Marriott Alumni Magazine

Fall 2017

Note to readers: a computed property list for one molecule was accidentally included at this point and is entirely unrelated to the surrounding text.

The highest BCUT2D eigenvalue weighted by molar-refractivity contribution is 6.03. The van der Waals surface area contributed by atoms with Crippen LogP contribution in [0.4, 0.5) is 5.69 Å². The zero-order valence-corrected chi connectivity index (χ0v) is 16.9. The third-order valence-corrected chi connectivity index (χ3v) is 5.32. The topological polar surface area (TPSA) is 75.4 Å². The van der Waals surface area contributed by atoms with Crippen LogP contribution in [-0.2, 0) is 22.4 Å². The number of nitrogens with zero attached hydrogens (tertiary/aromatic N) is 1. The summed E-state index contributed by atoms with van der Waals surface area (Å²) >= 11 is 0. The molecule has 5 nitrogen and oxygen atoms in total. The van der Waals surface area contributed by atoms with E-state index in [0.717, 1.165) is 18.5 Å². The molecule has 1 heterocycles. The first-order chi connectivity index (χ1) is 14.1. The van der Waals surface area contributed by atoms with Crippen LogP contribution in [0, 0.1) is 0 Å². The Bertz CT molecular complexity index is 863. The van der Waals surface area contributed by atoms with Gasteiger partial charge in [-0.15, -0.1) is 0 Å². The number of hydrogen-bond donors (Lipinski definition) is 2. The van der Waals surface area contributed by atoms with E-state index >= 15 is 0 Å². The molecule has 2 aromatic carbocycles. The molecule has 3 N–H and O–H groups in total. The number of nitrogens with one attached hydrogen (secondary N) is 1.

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School News of renting storage space; Torque AI, a technology that helps predict when your car needs maintenance; and OmniEarth, a fertilizer made from specially bred and fed worms. "You can see that the students at BYU are innovative and have a good program that allows them access to mentors and early capital," says Scott Petersen, executive director of the Rollins Center and chairman of the board at Omadi. "It allows them to learn the right way to start a company so they don't lose capi- tal. There are few places on the planet where you get all of these things right out of the gate." Top Cash Prize Goes to NVC Survivor Eight entrepreneurs entered the waters at this year's Shark Tank–themed New Venture Challenge (NVC). There was only one survivor. After presenting to five judges, Lee Chang, a strategy senior from Sedona, Arizona, and his company, Venga, came out with $22,000 as this year's winner of the NVC, sponsored by the Rollins Cen- ter for Entrepreneurship and Technology. Chang baited the audience with free T-shirts, clever commercials, and an enticingly practical app for renters and landlords. Through the app, property owners can create a profile with listings and photos and then set filters that include only renters who fit their criteria. Renters then scroll through the proper- ties, swiping left to reject and right to accept. When a renter and a landlord match, they can message each other via in-app messaging. "Winning tonight came with a bal- ance between confidence and humility," Chang says. "You see all your hard work pay off, but at the same time you realize how far you have to go and how small you are." In addition to the $15,000 awarded to each of the eight finalists, Chang won $5,000 for Founder's Choice and $2,000 for Crowd Favorite. Other finalists included Trash Talk, a technology that detects whether or not a trash bin is empty, increasing pickup efficiency; Neiybor, the "Airbnb version" byu Ranked No. 4 on Top Tech Transfer List BYU is one of the top five universities in the country for turning research discov- eries into new technology, products, and companies, according to a recent report. In "The Best Universities for Technol- ogy Transfer," the nonprofit think tank Milken Institute ranks BYU number four out of twenty-five research universities— ahead of Stanford, MIT, and Caltech. In fact, BYU has the highest startup score of the top ten universities ranked on the list. "BYU performed admirably across all metrics, standing out in its ability to spawn startup companies," the report Y-Prize Winners Help Cambodian Infants After nearly a year of competition, judges declared Team Cambodia the winner of the Ballard Center for Economic Self-Reliance's Y-Prize Newborn Challenge, awarding $50,000 to a team of BYU students that presented the strongest busi- ness plan to improve and market a BYU-engineered, low-cost infant ventilator for hospitals in develop- ing countries. "We're so passionate about this project, and to get some validation from a team of judges that sees the value that we offer is motivating and humbling," says Kindall Palmer, an economics major and Team Cambodia member. Palmer and his wife, Erica, are the nucleus of Team Cambodia and were joined in the competition by fellow BYU students Stetler Eppley, Rob Brown, Ryan Moffet, and Pierce Bennett. e competition began with teams conducting research to recognize and establish evidence of the need for the respirator device. Team Cambodia's research indicated that more than three thousand infant deaths in Cambodia could be prevented by the proper use of a ventilator. As the team evaluated ways to distribute the device, its members worked to form relationships with others who were willing to lend a hand. One such partner was Stephen Minton, a neonatologist at Utah Valley Hos- pital, who brought a qualified understanding of the medical industry and the training required to ensure that hospital staff would use the ventilator correctly. With the additional funding, the team plans to finish product testing and place the ventilator within Cam- bodian hospitals by the end of 2017. To learn more about its efforts, visit neonatalrescue.org. Stephen Minton, director of the Utah Valley Hospital Newborn Intensive Care Unit, introduces the NeoLife ventilator to a group of doctors and nurses in Cambodia. First-place winner Lee Chang presents at the New Venture Challenge. 37 fall 2017

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